From the mailbag

MU Extension often receives inquiries about giving specifics, very similar to the letter below. You’ll see how James O. Preston, in the Office of Gift Planning and Endowments at the university, responds in the bold, indented paragraphs.

Write us! Direct your comments and inquiries to Cynthia Crawford at crawfordc@missouri.edu or 109 Whitten Hall, Columbia, MO 65211.

Dear MU Extension,

I’m not quite sure how to start this letter. I’ll just ramble a bit and then ask some questions that are on my mind this morning. Perhaps with an empty nest and retirement on the horizon, my husband and I are getting a bit sentimental.

We’ve been blessed — not with huge wealth — but with enough to get along and, perhaps, a little bit more. We’ve worked hard for our money and we manage it very carefully.

I know extension, like other agencies, has not had a growing budget from state and federal government. Take into account inflation over the years, and the public dollars just aren’t enough to get the job done. Doing more with less is a good sound bite on the news but doesn’t work long-term in a world that gets more and more complex.

Pat and I would like to help extension, but we don’t exactly know how and I need to emphasize that we don’t have anything close to the multi-million dollar gifts that I occasionally see announced given to Mizzou.

I’ll just jump in with questions.

photo: Portrait of James O. Preston
Answers in the boxes below were provided by Senior Director of Advancement James O. Preston of MU’s Office of Gift Planning and Endowments. Contact him at 800-970-9977.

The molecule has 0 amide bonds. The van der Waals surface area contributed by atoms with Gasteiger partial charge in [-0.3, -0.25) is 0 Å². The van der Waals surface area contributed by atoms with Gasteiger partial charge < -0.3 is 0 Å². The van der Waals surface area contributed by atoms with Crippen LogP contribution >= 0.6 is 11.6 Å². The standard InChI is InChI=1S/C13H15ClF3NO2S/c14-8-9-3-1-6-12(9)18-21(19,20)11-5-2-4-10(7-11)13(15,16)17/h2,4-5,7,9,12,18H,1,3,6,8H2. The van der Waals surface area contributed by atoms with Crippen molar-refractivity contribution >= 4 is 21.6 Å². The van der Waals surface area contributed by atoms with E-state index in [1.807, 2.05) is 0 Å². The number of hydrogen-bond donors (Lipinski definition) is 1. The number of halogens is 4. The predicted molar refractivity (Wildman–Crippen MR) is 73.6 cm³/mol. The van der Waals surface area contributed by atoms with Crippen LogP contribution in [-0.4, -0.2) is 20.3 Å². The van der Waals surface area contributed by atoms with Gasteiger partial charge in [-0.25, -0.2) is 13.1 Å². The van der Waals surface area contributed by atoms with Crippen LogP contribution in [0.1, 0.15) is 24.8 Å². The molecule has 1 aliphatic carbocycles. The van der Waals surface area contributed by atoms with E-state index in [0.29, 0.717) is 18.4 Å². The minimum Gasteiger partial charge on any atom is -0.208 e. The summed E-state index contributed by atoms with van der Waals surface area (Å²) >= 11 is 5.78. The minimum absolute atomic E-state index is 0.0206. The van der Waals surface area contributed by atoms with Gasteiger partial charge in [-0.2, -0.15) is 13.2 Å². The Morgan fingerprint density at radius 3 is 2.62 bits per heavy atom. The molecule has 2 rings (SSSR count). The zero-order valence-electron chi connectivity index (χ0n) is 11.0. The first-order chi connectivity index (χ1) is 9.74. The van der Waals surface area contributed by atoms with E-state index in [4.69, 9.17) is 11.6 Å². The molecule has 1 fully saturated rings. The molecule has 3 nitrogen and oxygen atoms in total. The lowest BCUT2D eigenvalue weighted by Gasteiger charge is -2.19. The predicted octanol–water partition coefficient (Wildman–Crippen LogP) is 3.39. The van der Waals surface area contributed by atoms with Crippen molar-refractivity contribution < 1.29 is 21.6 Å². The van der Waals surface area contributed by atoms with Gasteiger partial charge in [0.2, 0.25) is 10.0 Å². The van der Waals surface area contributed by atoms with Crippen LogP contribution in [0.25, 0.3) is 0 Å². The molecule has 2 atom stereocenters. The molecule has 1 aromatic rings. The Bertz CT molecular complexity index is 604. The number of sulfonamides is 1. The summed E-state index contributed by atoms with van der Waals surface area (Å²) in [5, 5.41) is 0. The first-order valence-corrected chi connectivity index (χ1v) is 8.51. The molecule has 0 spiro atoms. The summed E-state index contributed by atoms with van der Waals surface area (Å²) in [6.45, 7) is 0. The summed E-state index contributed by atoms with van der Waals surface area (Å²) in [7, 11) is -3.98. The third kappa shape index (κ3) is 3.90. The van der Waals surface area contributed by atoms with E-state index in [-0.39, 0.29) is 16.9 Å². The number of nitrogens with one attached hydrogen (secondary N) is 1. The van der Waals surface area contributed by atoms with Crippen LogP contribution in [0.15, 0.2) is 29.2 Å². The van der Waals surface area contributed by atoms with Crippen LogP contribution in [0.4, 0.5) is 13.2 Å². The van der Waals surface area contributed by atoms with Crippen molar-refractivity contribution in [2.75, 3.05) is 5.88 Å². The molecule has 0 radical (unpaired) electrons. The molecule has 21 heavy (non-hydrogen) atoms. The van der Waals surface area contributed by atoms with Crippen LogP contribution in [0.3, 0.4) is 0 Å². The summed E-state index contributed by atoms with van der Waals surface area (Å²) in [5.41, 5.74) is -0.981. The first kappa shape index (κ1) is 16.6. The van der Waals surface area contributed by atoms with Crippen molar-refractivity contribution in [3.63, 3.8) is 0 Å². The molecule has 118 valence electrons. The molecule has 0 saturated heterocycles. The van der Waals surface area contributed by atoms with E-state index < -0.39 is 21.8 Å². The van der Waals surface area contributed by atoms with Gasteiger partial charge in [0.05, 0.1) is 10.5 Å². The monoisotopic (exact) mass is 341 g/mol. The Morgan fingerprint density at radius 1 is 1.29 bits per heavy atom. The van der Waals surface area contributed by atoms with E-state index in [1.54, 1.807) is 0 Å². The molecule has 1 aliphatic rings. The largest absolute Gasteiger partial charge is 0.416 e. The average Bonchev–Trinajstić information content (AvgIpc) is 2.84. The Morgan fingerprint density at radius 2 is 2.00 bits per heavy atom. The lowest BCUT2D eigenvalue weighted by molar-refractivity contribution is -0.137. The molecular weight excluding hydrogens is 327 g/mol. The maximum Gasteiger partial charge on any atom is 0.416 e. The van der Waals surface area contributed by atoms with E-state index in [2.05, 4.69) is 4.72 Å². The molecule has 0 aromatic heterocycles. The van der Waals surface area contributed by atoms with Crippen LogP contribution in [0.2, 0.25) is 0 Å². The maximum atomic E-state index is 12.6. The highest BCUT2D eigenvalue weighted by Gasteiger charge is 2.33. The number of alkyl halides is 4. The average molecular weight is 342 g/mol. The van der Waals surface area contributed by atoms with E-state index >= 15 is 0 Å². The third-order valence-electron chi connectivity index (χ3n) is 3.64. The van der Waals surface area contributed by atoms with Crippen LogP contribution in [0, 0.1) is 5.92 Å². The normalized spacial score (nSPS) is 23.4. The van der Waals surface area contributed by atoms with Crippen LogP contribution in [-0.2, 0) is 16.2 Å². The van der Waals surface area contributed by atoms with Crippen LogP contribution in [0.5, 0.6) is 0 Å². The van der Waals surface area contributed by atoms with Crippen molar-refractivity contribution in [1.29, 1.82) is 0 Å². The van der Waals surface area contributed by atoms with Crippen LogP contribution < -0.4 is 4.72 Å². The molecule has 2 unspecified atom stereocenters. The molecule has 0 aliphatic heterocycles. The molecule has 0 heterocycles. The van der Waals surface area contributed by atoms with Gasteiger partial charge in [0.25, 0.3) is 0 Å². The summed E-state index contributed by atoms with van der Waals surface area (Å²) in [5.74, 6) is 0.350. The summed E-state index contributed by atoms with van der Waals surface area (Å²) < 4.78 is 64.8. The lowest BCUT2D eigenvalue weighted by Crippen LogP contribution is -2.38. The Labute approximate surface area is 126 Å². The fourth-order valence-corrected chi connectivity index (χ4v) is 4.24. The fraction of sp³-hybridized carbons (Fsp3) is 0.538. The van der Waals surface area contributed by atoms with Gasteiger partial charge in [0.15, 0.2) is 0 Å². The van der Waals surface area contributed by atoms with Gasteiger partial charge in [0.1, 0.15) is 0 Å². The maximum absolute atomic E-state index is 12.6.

One of our concerns is outliving the money that we do have set aside. Because we don’t know how long we’ll live or how much money we’ll need, we would feel more comfortable planning to give money when the second one of us passes. That way we’ll know that we keep our money available for our retirement years if we need it. Can extension deal with plans for delayed giving?

Yes. Delayed giving is often called planned giving and provides the most flexibility in a donor’s financial plans. The most common planned gift is a bequest through a will. Extension works closely with the MU Office of Gift Planning to help donors make such gifts and with the families and their representatives when a loved one has included MU Extension in his or her will.

I could see how extension would prefer a gift now and realize, worst case, we could plan a gift and then end up needing that money for our use and there wouldn’t be anything left for extension. I’m thinking that puts extension in an awkward place, even though it would be better for us.

Whatever is best for you is best for extension. Whether you make the gift now or defer your gift through a bequest, for example, we are grateful for your generosity.

So, if we make a gift to extension, does extension pick where the money goes and what it is spent on? Who makes those decisions and how are they decided?

You make the decision about how your gift is used by extension. As long as you tell us how, extension is obligated by law to follow your carefully documented instructions.